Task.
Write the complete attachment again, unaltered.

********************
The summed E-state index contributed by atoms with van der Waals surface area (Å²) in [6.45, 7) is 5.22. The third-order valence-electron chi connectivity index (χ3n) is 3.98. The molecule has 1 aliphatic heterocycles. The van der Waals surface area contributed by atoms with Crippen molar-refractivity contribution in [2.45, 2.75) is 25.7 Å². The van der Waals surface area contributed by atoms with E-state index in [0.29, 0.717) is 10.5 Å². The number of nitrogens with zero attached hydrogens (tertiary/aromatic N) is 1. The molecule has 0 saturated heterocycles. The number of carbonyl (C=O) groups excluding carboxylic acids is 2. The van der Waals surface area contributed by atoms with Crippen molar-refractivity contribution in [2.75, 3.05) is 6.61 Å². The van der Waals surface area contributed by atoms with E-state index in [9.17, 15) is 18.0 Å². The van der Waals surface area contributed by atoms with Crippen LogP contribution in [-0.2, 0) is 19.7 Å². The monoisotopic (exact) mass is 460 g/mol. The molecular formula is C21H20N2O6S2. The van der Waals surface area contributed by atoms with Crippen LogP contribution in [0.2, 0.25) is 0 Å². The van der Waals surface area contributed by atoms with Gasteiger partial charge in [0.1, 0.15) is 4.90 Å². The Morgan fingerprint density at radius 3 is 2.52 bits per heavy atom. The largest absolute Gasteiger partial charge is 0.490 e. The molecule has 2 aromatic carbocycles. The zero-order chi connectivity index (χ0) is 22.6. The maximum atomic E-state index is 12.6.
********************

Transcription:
The summed E-state index contributed by atoms with van der Waals surface area (Å²) in [6.45, 7) is 5.22. The third-order valence-electron chi connectivity index (χ3n) is 3.98. The molecule has 1 aliphatic heterocycles. The van der Waals surface area contributed by atoms with Crippen molar-refractivity contribution in [2.45, 2.75) is 25.7 Å². The van der Waals surface area contributed by atoms with E-state index in [0.29, 0.717) is 10.5 Å². The number of nitrogens with zero attached hydrogens (tertiary/aromatic N) is 1. The molecule has 0 saturated heterocycles. The number of carbonyl (C=O) groups excluding carboxylic acids is 2. The van der Waals surface area contributed by atoms with Crippen molar-refractivity contribution in [2.75, 3.05) is 6.61 Å². The van der Waals surface area contributed by atoms with E-state index in [9.17, 15) is 18.0 Å². The van der Waals surface area contributed by atoms with Crippen LogP contribution in [-0.2, 0) is 19.7 Å². The monoisotopic (exact) mass is 460 g/mol. The molecular formula is C21H20N2O6S2. The van der Waals surface area contributed by atoms with Crippen LogP contribution in [0.2, 0.25) is 0 Å². The van der Waals surface area contributed by atoms with Gasteiger partial charge in [0.1, 0.15) is 4.90 Å². The Morgan fingerprint density at radius 3 is 2.52 bits per heavy atom. The largest absolute Gasteiger partial charge is 0.490 e. The molecule has 2 aromatic carbocycles. The zero-order chi connectivity index (χ0) is 22.6. The maximum atomic E-state index is 12.6.